The secret of SMART JUSTIFIED columns of text. This strange formatting tip will make ONE HUNDRED TIMES more employers look at your resume! Stop formatting your resume so amateurishly, and await your reward of gold and rubies from your future employer.
Columns of text in a book or newspaper are generally formatted in the fully justified style (Figure 1), where the text always lines up exactly on both the left and right edges.
Fig. 1: The “justify text” button (circled in red) can be found in nearly every text editor.
Justified text works well if columns are wide and there are a lot of words to fill out each line.
But it becomes aesthetically dubious if the columns are narrow or there aren’t enough words, which result in either:
- Extremely wide spaces between words if there are too few words (example: “this______column”)
- Excessive spacing between letters if there is only one word (example: “c__o__l__u__m__n”)
In the worst-case scenario, a column of text may look like:
See figure 2 for a comparison of fully-justified text and ragged-edge (flush left) text.
Fig. 2: Part A (left) shows a few problems with fully-justified text: “the age of” has excessive spacing and the between-letter spacing in “w i s d o m” is aesthetically questionable. Unfortunately, the ragged edge of the text in part B (formatted as “flush left / ragged right”) is not a huge improvement either.
Previously, a publisher would at least know how wide a column of text would be, so they could manually adjust the text to fit in an aesthetically-appealing fashion.
But with modern web pages and e-books, font sizes and column widths can be changed by the user—so there’s no way for a publisher to plan around it.
This problem can be fixed by using semantically-aware SMART justification to make each line of text an optimal length.
This is accomplished as follows:
If a line of text is too short, it can be lengthened by the following steps:
- Add meaningless filler words (e.g. “um,” “like,” “basically,” “you know”)
- Add superfluous adjectives (like “very” or “extremely”)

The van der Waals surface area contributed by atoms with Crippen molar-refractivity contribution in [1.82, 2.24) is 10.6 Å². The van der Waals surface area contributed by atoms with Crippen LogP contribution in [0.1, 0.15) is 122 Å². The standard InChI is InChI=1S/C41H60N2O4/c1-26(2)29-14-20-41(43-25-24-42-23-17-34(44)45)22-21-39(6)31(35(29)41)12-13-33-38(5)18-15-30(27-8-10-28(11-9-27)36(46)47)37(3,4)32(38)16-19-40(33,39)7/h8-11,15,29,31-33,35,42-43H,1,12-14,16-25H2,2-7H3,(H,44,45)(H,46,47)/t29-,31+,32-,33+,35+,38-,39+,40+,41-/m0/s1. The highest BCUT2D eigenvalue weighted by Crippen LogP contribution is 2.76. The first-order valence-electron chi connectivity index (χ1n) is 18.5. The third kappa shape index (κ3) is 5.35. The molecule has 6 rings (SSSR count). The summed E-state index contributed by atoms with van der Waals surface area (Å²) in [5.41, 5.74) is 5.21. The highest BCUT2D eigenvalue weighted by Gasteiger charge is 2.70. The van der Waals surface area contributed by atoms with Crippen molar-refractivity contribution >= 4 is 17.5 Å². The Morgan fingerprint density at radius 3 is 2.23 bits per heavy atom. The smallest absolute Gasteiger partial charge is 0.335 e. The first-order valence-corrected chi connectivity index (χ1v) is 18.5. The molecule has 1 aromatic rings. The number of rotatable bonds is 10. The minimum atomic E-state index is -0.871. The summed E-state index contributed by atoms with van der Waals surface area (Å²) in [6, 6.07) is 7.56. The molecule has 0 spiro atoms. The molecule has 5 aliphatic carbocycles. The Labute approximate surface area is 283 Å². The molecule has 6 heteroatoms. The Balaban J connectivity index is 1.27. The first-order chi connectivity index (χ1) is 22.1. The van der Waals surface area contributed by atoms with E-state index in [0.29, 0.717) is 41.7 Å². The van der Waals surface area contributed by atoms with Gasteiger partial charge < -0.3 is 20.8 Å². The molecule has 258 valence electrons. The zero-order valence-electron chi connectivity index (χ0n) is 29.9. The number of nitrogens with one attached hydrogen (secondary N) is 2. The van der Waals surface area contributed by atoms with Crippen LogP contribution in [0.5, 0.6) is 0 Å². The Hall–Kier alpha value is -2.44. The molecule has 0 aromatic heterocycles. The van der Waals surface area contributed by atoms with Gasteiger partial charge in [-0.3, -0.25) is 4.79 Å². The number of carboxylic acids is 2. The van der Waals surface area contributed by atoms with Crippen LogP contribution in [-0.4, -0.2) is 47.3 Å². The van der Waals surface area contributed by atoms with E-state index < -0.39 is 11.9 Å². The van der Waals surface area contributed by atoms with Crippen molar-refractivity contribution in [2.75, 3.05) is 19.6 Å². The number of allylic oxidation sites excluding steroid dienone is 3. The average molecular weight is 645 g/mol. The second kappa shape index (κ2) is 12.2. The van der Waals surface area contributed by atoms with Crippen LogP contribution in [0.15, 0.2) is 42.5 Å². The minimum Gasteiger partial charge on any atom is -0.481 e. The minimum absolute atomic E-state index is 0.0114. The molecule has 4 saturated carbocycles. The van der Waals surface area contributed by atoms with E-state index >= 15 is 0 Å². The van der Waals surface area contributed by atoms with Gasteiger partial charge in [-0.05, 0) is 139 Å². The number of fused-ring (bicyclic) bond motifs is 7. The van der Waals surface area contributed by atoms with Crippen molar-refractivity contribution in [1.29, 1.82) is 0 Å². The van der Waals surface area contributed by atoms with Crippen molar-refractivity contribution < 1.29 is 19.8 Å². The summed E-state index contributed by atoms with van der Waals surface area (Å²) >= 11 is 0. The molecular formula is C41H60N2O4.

- Replace words with longer synonyms (e.g. “rain -> precipitation”—this can also be used in reverse to shorten a line)
- Replace pronounces with their antecedent (e.g. “her scepter” -> “Queen Elizabeth’s scepter”)
Figure 3 shows the performance of each method of text justification. The “meaning-aware SMART justification” is the only method that avoids ragged edges while also keeping a fixed amount of whitespace between words.
Fig. 3: Left: a traditional example of fully-justified text. Middle: flush-left text, with an unappealing ragged right edge. Right: the vastly improved “smart” justification method, which has been recently made possible by advances in computational technology and machine learning.
Application of this method to famous books:
- Original: “But man is not made for defeat,” he said. “A man can be destroyed but not defeated.” (The Old Man and the Sea, Hemingway)
- Modified with superfluous filler words and synonyms: “But man is, generally, not made for defeat,” he stated. “Basically, a man can be destroyed but, as you know, not forced to surrender.”
- Original: “War is peace. Freedom is slavery. Ignorance is strength.” (1984, Orwell)
- Modified: “War is peace. Additionally, the state of freedom is slavery. Finally, in conclusion, ignorance is strength, it must be admitted.”
- Original: “In general, people only ask for advice that they may not follow it; or, if they should follow it, that they may have somebody to blame for having given it”.” (The Three Musketeers, Dumas)
- Modified: “In general, people only make a request for suggestions, that those same people may not abide by it. Or, if they should in fact follow it, that those people may have somebody to blame or hold responsible for having given it”.”
PROS: This is the ONLY text-formatting method that both 1) preserves inter-word spacing AND 2) aligns text in neat columns.